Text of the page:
Sidor som bilder

As thou, to whom the Muse commends
The best of poets and of friends,
Doft thy committed pledge restore,
And land him fafely on the shore;
And save the better part of me,
From perishing with him at sea,
Sure he, who first the passage try'd,
In harden'd oak his heart did hide,
And ribs of iron arm'd his fide ;
Or his at least, in hollow wood
Who tempted first the briny flood :
Nor fear'd the winds contending roar,
Nor billows beating on the shore ;
Nor Hyades portending rain;
Nor all the tyrants of the main.
What form of death could him affright,
Who unconcern’d, with stedfast fight,
Could view the surges mounting steep,
And monsters rolling in the deep !
Could thro’ the ranks of ruin go,
With storms above, and rocks below!
In vain did Nature's wife command
Divide the waters from the land,
If daring ships and men propbane
Invade th’inviolable main ;
Th'eternal fences over-leap,
And pafs at will the boundless deep.
No toil, no hardship can restrain
Ambitious man inur'd to pain ;
The more confin'd, the more he tries,
And at forbidden


'Thus bold Prometheus did afpiré,
And stole from Heav'n the feeds of fire :
A train of ills, a ghaftly crew,
The robber's blazing track parfue ;



Fierce famine with her meagre face,
And fevers of the fiery race,
In swarms th' offending wretch surround,
All brooding on the blasted ground:
And limping death, lash'd on by fate,
Comes up to shorten half our date.
This made not Dedalus beware,
With borrow'd wings to fail in air:
To hell Alcides forc'd his way,
Plung'd thro' the lake, and snatch'd the prey.
Nay scarce the Gods, or heavenly climes,
Are safe from our audacious crimes ;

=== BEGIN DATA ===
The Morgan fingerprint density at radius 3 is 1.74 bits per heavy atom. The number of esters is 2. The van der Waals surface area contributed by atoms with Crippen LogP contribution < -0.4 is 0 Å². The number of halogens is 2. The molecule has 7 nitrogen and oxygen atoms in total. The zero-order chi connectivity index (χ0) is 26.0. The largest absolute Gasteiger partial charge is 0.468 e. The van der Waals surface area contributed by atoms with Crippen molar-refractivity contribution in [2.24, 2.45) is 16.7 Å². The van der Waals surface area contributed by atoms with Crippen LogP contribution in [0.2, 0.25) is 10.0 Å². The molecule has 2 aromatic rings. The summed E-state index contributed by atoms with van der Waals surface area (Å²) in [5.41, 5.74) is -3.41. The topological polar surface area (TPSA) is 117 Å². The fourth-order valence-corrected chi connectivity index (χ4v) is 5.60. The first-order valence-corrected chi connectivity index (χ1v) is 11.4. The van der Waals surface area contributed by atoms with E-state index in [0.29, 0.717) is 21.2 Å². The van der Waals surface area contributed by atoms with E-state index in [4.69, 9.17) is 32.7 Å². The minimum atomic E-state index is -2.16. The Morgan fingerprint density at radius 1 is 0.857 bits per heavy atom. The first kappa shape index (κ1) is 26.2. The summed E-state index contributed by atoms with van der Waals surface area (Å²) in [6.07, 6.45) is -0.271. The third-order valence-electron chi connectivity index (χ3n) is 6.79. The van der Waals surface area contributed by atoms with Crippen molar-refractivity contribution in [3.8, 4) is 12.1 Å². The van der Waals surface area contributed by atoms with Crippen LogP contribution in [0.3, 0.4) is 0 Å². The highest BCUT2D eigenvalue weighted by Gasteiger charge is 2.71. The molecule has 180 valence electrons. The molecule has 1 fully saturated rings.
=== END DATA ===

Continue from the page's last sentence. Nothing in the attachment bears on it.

We reach at Jove's imperial crown.
And pull th' unwilling thunder down.

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EHOLD yon mountain's hoary height

Made higher with new mounts of snow ;
Again behold the winter's weight

Oppress the lab'ring woods below:
And streams, with icy fetters bound,
Benamb’d and crampt to folid ground.

With well-heap'd logs dissolve the cold,

And feed the genial hearth with fires;
Produce the wine, that makes us bold,

And sprightly wit and love inspires :
For what hereafter shall betide,
God, if 'tis worth his care, provide.

Let him alone, with what he made,

To tofs and turn the world below;
At his command the storms invade;
The winds by his commission blow;
Till with a nod he bids 'em cease,
And then the calm returns, and all is peace.

To-morrow and her works defy,

Lay hold upon the present hour,
And snatch the pleasures passing by,

To put them out of fortune's pow'r : Nor love, nor love's delights disdain ; Whate'er thou get'st to-day, is gain.

V. Secure those golden early joys,

That youth unsour’d with sorrow bears,
Ere with’ring time the taste destroys,

With fickness and unweildy years.
For active sports, for pleafing rest,
This is the time to be possest;
The best is but in season belt.

Th' appointed hour of promis'd bliss,

The pleasing whisper in the dark,
The half unwilling willing kiss,

The laugh that guides thee to the mark,
When the kind nymph would coyness feign,
And hides but to be found again ;
These, these are joys the Gods for youth ordain.



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Twenty-ninth Ode of the First Book



A C E.

Paraphras'd in Pindaric verse, and infcribed to the

Right Hon. Laurence Earl of Rochester.


1. Escended of an ancient line,

That long the Tuscan scepter sway'd, Make hafte to meet the generous wine,

Whose piercing is for the delay'd : The rosy wreath is ready made;

And artful hands prepare
The fragrant Syrian oil, that fhall perfume thy hair.

When the wine sparkles from afar,

And the well-natur'd friend cries, Come away ; Make hafte, and leave thy business and thy care: No mortal intrest can be worth thy stay.

Leave for a while thy coftly country feat;

And, to be great indeed, forget
The nauseous pleasures of the great:
Make haste and come :


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